Articles | Volume 15, issue 20
Atmos. Chem. Phys., 15, 11835–11859, 2015
Atmos. Chem. Phys., 15, 11835–11859, 2015

Research article 26 Oct 2015

Research article | 26 Oct 2015

Solar geoengineering using solid aerosol in the stratosphere

D. K. Weisenstein et al.

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Cited articles

Blackstock, J. J., Battisti, D. S., Caldeira, K., Eardley, D. M., Katz, J. I., Keith, D. W., Patrinos, A. A. N., Schrag, D. P., Socolow, R. H., and Koonin, S. E.: Climate Engineering Responses to Climate Emergencies, Novim, available at: pdf/0907.5140 (last access: 21 October 2015), 2009.
Bohren, C. F. and Huffman, D. R.: Absorption and scattering of light by small particles, John Wiley & Sons, 2008.
Brock, C. A., Hamill, P., Wilson, J. C., Jonsson, H. H., and Chang, K. R.: Particle formation in the upper tropical troposphere: A source of nuclei for the stratospheric aerosol, Science, 270, 1650–1653, 1995.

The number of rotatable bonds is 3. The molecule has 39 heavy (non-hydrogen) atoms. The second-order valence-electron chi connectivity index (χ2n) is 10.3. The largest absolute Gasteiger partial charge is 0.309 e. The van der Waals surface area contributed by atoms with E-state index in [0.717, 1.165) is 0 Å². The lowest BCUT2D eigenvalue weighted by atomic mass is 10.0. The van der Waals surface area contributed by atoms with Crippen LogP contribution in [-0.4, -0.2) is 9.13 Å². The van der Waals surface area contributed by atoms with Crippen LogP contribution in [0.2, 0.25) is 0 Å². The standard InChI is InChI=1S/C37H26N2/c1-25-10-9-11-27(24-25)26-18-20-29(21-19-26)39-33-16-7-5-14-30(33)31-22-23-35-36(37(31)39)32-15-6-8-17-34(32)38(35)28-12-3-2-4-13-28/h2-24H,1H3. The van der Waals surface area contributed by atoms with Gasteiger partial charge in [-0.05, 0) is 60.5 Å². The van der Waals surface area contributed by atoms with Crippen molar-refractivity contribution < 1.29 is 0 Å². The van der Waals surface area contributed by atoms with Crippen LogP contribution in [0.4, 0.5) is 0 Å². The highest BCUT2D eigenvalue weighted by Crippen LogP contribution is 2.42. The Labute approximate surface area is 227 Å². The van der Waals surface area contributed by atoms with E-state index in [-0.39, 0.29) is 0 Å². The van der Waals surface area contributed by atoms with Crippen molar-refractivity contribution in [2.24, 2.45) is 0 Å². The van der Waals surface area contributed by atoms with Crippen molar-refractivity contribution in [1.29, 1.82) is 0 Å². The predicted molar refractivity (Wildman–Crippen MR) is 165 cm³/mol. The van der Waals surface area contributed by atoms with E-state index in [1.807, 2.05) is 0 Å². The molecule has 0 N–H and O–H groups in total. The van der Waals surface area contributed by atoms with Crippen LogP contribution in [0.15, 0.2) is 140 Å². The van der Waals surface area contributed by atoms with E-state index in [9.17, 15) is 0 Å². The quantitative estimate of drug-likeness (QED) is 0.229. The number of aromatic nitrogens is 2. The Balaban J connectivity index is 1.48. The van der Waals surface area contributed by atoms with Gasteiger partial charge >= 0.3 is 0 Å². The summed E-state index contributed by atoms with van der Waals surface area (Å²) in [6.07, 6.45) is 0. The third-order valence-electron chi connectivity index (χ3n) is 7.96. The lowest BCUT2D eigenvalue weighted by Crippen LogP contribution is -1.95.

Charlson, R. J., Langner, J., Rodhe, H., Leovy, C. B., and Warren, S. G.: Perturbation of the northern hemisphere radiative balance by backscattering from anthropogenic sulfate aerosols, Tellus A, 43, 152–163, 1991.
Short summary
We investigate stratospheric aerosol geoengineering with solid particle injection by modeling the fractal structure of alumina aerosols and their interaction with background sulfate. We analyze the efficacy (W m^-2 of radiative forcing per megaton of injection) and risks (ozone loss, s) for both alumina and diamond particles as a function of injected monomer radius, finding 240nm alumina and 160nm diamond optimal. We discuss the limitations of our 2-D model study and associated uncertainties.
Final-revised paper